Note: Today’s post is part of our “Editor’s Choice” series where we highlight recent posts published by our sponsors that provide supply chain insights and advice. This article is from Alfred Hille at Descartes, and looks at supply chain resilience during waves of disruption.
In today’s world where major global trade disruptions are more the norm than the exception, organizations are increasingly understanding that they have to assess their international business strategy at least on an annual basis, if not more frequently, in order to strengthen supply chain resilience and propel their global growth momentum.
That was the main takeaway from a recent webinar entitled “How to Address Emerging Waves of Disruption and Enable Business Growth”, co-organized by Descartes Systems Group and leading global trade association, Women in International Trade Northern California.
Key speaker, Jackson Wood – Descartes Systems Group, Global Trade Intelligence, Industry Strategy Director – said that the precisely planned and highly-synchronized supply chain networks that made trade flows predictable in the past, require more maintenance, fine-tuning, and tweaks to maximize performance in the current operating environment.
Supply Chain Resilience Threats
Just when we thought we had turned the corner with COVID, along comes a geopolitical turbulence in the form of the Russia-Ukraine war which has thrown the agricultural, metals, energy, and other markets into turmoil. The conflict has also resulted in economic sanctions against Moscow and its allies, giving Russia the dubious distinction of being the most sanctioned country in the modern world.
Layered on top of this is the fact that we’re still dealing with the ongoing effects of COVID, which is manifesting itself in lockdowns in China, along with port congestions globally that don’t look like they are going to be resolved any time soon. And for fear of sounding like the clichéd telly ad when they say “Wait but there’s more…”, there really is more, much more, that affects supply chain resilience on our doorstep now and on the horizon. Brexit is still a work in progress. Inflation is rising. There’s talk of economic downturns. And trade conflicts are coming to the fore again.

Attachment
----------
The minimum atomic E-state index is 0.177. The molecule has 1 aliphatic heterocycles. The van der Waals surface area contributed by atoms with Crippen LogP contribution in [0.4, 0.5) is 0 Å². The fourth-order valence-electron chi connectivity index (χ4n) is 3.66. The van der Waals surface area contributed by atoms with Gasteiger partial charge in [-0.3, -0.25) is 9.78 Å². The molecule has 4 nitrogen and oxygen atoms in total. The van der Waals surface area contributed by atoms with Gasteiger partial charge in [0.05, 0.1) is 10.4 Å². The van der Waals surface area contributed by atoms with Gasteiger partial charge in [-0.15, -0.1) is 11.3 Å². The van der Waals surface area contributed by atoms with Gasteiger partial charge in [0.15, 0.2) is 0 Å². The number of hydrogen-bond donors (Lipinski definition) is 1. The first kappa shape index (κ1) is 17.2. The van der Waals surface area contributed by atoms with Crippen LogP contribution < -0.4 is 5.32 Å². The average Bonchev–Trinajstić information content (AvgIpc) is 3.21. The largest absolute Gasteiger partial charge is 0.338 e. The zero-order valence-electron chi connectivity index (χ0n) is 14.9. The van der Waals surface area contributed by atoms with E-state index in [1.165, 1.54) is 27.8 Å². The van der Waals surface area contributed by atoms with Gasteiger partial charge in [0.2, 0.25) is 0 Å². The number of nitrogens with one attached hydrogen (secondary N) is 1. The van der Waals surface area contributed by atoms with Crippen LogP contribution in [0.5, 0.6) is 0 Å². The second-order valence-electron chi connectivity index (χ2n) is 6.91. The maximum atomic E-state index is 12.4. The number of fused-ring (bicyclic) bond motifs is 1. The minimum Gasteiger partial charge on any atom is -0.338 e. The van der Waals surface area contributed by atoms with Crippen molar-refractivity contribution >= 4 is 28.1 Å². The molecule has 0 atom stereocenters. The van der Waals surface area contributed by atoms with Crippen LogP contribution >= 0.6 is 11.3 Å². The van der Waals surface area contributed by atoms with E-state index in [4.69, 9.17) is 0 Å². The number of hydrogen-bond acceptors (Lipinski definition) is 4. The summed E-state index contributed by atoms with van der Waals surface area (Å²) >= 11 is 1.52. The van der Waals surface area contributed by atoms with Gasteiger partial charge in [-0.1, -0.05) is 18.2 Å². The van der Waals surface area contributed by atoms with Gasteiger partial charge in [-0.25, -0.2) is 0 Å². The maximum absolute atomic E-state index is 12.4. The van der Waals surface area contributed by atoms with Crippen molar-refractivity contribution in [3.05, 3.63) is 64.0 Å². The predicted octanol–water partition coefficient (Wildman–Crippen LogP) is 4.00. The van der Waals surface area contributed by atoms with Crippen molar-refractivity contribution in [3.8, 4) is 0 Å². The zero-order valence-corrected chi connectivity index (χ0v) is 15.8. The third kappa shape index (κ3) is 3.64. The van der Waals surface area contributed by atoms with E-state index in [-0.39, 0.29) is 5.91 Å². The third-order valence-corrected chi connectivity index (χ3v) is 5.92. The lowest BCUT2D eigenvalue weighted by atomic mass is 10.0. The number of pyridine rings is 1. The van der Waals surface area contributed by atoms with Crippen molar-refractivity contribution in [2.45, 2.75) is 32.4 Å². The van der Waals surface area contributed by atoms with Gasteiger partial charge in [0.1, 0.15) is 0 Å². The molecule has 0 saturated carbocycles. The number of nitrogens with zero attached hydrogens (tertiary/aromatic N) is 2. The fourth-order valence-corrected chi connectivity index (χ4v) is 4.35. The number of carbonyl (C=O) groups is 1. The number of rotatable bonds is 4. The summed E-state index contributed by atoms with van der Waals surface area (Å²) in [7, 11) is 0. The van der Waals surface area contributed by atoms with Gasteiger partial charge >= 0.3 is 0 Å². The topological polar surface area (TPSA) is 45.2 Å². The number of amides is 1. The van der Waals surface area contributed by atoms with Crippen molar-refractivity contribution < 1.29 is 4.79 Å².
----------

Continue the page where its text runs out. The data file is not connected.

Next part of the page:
“We’re living in an unprecedented period in our history. And the pressures we are facing are not likely to abate in the foreseeable future,” Wood said. “The single strategic point to make at this juncture is that the risk exposure of all these challenges to businesses is significant. And these businesses are trying to figure out how to deal with them, to make their supply chains more resilient to keep their growth potential on track by delivering quality products on time and maintain a satisfied customer base.”
What is Supply Chain Resilience?
In its purest form, supply chain resilience is the art and science behind the smooth running of a system of processes designed to deliver goods and services to consumers, and where these systems can quickly recover from shocks such as pandemics, wars, natural disasters, and trade conflicts. But these shocks aren’t limited to en masse life-changing events. They can include textbook business challenges like new market trends, modifying or adapting consumer behavior, and unexpected competitive moves.
Organizations that can successfully minimize the negative effects of disruptive forces are in a strong position to be able to maintain their trade flows to global markets and ensure their growth trajectory remains healthy. This would also be a significant competitive edge over their rivals.
To read the full article, click HERE.